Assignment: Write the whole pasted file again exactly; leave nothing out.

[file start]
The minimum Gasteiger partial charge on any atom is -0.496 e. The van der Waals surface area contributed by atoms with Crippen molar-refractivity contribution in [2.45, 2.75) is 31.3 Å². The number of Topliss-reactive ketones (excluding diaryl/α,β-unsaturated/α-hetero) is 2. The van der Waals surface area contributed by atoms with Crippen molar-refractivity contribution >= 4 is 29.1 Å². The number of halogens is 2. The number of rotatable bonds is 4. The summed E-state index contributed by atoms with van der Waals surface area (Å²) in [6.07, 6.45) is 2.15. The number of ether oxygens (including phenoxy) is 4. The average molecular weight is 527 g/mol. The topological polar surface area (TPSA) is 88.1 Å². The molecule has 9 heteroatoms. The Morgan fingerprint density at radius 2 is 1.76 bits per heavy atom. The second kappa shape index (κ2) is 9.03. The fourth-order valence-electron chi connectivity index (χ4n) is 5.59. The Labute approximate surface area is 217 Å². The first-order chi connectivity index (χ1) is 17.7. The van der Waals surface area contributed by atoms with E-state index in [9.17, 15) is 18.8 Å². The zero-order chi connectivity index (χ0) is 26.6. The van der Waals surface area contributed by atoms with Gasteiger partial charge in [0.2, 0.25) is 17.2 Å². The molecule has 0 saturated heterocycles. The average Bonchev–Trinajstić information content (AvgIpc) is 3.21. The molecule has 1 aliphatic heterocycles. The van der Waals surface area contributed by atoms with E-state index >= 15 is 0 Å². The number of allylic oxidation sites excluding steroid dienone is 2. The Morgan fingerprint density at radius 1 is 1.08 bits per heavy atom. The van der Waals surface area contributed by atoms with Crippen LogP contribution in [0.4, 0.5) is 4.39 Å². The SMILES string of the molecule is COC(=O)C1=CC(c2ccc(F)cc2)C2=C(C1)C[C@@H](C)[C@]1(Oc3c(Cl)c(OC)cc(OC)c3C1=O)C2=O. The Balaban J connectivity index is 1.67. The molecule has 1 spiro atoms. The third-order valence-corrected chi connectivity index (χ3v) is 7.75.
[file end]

The minimum Gasteiger partial charge on any atom is -0.496 e. The van der Waals surface area contributed by atoms with Crippen molar-refractivity contribution in [2.45, 2.75) is 31.3 Å². The number of Topliss-reactive ketones (excluding diaryl/α,β-unsaturated/α-hetero) is 2. The van der Waals surface area contributed by atoms with Crippen molar-refractivity contribution >= 4 is 29.1 Å². The number of halogens is 2. The number of rotatable bonds is 4. The summed E-state index contributed by atoms with van der Waals surface area (Å²) in [6.07, 6.45) is 2.15. The number of ether oxygens (including phenoxy) is 4. The average molecular weight is 527 g/mol. The topological polar surface area (TPSA) is 88.1 Å². The molecule has 9 heteroatoms. The Morgan fingerprint density at radius 2 is 1.76 bits per heavy atom. The second kappa shape index (κ2) is 9.03. The fourth-order valence-electron chi connectivity index (χ4n) is 5.59. The Labute approximate surface area is 217 Å². The first-order chi connectivity index (χ1) is 17.7. The van der Waals surface area contributed by atoms with E-state index in [9.17, 15) is 18.8 Å². The zero-order chi connectivity index (χ0) is 26.6. The van der Waals surface area contributed by atoms with Gasteiger partial charge in [0.2, 0.25) is 17.2 Å². The molecule has 0 saturated heterocycles. The average Bonchev–Trinajstić information content (AvgIpc) is 3.21. The molecule has 1 aliphatic heterocycles. The van der Waals surface area contributed by atoms with E-state index >= 15 is 0 Å². The number of allylic oxidation sites excluding steroid dienone is 2. The Morgan fingerprint density at radius 1 is 1.08 bits per heavy atom. The van der Waals surface area contributed by atoms with Crippen LogP contribution in [0.4, 0.5) is 4.39 Å². The SMILES string of the molecule is COC(=O)C1=CC(c2ccc(F)cc2)C2=C(C1)C[C@@H](C)[C@]1(Oc3c(Cl)c(OC)cc(OC)c3C1=O)C2=O. The Balaban J connectivity index is 1.67. The molecule has 1 spiro atoms. The third-order valence-corrected chi connectivity index (χ3v) is 7.75.